Deb's Reader's Thoughts on Folder Organization

Written and published January 21, 1999


As you may know, I am doing a continuing column on organizing your Mac and making it most efficient, staring at the very beginning. The number of you who have written to share your thoughts and ideas has pleasantly surprised me. I love what the Web can do and how it can bring us all together.

I thought it would be insightful to share some of the variances of folder organization that some of you have shared with me. There are some good ideas here and these letters may help you get a better plan going for yourself. Rather than tacking this on to my next column, I decided to ask MacCentral's editors to give these responses and thoughts their own column when befitting.

Thanks to everyone for sharing.

I'm SO glad to see a story like your latest from MacCentral. I've been doing that since my Performa 475 daze. I was beginning to think I was too anal (you see, I'm in the medical profession and this tends to be welcomed behavior (no pun intended). I've gone a step further by creating folders for: software updates/registration numbers for software/word processing and graphics. I even have two desktop folders called Internet Downloads and Desktop Apps. For, well, what they appear to be. So, thanks again. Neat is nice! ;)

Hi Deb:
Nice little article. I train people on this point all the time.
Happy New Year,

Wow, just read your MacCentral article on the Application folder... finally someone who organizes like me. Check out the attached pict file. If you do any reporting on the Apple Menu, you absolutely, positively MUST mention AMICO. If you don't know what it is, look it up at It is, IMHO, an indispensable Apple Menu tool.
-Scott Boone, Scott Boone Consulting

Deb's note: At quick glance AMICO looks handy, but I am not advocating Extensions for this organization. The idea for now is to not be totally lost when you turn off an organizational Extension. Later I will point out some Extensions that provide various organizational aids - but they will never, in my book, replace the system I am putting forth here. That said, I would also be careful about using an Extension that dates back several years prior to the operating system. Scott says it works and he knows his way around the Mac very well, but readers, please don't try old Extensions yourselves.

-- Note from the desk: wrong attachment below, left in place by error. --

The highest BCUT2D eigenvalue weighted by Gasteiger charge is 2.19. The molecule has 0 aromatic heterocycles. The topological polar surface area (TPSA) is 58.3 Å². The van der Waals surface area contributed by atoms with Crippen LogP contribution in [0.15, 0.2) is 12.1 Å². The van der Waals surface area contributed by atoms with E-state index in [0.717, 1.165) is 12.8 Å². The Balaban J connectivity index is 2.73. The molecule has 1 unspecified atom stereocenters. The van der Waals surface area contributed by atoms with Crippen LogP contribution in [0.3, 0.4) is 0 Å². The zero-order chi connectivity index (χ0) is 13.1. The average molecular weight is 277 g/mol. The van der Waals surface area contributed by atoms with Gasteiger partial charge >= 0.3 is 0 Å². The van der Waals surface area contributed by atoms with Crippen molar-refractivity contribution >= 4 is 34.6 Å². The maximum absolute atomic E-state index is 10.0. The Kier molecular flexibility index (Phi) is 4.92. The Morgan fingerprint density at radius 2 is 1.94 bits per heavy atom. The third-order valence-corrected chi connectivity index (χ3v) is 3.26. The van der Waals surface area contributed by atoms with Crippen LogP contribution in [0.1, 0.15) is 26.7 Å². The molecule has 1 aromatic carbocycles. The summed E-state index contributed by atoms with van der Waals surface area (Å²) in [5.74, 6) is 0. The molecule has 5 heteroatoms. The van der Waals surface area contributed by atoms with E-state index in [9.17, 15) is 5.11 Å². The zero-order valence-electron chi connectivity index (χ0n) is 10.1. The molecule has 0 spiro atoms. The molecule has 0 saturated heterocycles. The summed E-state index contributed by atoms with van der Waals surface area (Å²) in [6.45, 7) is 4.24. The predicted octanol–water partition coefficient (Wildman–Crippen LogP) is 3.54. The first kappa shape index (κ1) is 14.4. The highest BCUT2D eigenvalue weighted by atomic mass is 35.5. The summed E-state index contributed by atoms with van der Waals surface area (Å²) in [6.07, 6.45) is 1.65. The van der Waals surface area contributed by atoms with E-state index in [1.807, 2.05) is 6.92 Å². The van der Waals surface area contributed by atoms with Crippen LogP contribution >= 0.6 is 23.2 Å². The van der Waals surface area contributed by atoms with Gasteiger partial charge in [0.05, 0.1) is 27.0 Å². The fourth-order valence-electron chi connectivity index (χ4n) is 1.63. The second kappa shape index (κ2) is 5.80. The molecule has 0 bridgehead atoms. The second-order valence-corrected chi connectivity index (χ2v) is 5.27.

I read your article on Application Folder Organization. What you wrote described exactly the way I used to have my applications organized: I had a "Utilities" Folder, and "Applications" Folder, "Games," "Reference," "Internet and Communications." I have since stopped using this method because I found it to be time-consuming keeping my ever changing apps sorted and I never knew where to sort my stuff. Now I use a far superior method. I have an Applications folder where I dump all my apps (including some things that you called Utilities such as QuickTime Movie Player, Norton, etc) and a Utilities folder where I dump only the most basic Utilities (Assistants, Drive Setup, AppleScript, etc). Where I do the categorization is in my launcher: I have 6 categories: Other, Internet, Utilities, Reference, Games, Document Creation. (Note my use of Document Creation instead of Applications. Technically, all apps are programs and visa-versa.)

Thank you,

Aaron Antrim

Deb's note: Aaron's method works as well, as long as you don't have too many programs in the one folder. The more you have in a folder the longer it takes to open that folder. The key is that he organizes in his Launcher so he can quickly call a program into action.

Hi Deb,

Thanks for the article. You seem to advocate separation of files along the exact lines I have been using for more than 4 years. I do indeed use a folder called Graphics for things like Photoshop and within the last year or so I have added one more called Web, for web publishing tools like GoLive CyberStudio. Com is the name of the folder wherein reside Netscape, MSIE, FirstClass client, etc. and Utilities, Documents, Fun, Apps and the System folder accompany the others at the root level of hard drive.

For access to the apps, I use a control strip module called Control Strip Menu items, which currently has about 50 aliases in it. I have grouped the ones I get to most frequently at the bottom of the list by adding one or two ~'s to the beginning of the name of the alias. Since I keep the control strip at the bottom of the screen, this minimizes mousing around.

Looking forward to hearing your recommendations for launching apps.

Keep up the good work.
Andy Miller

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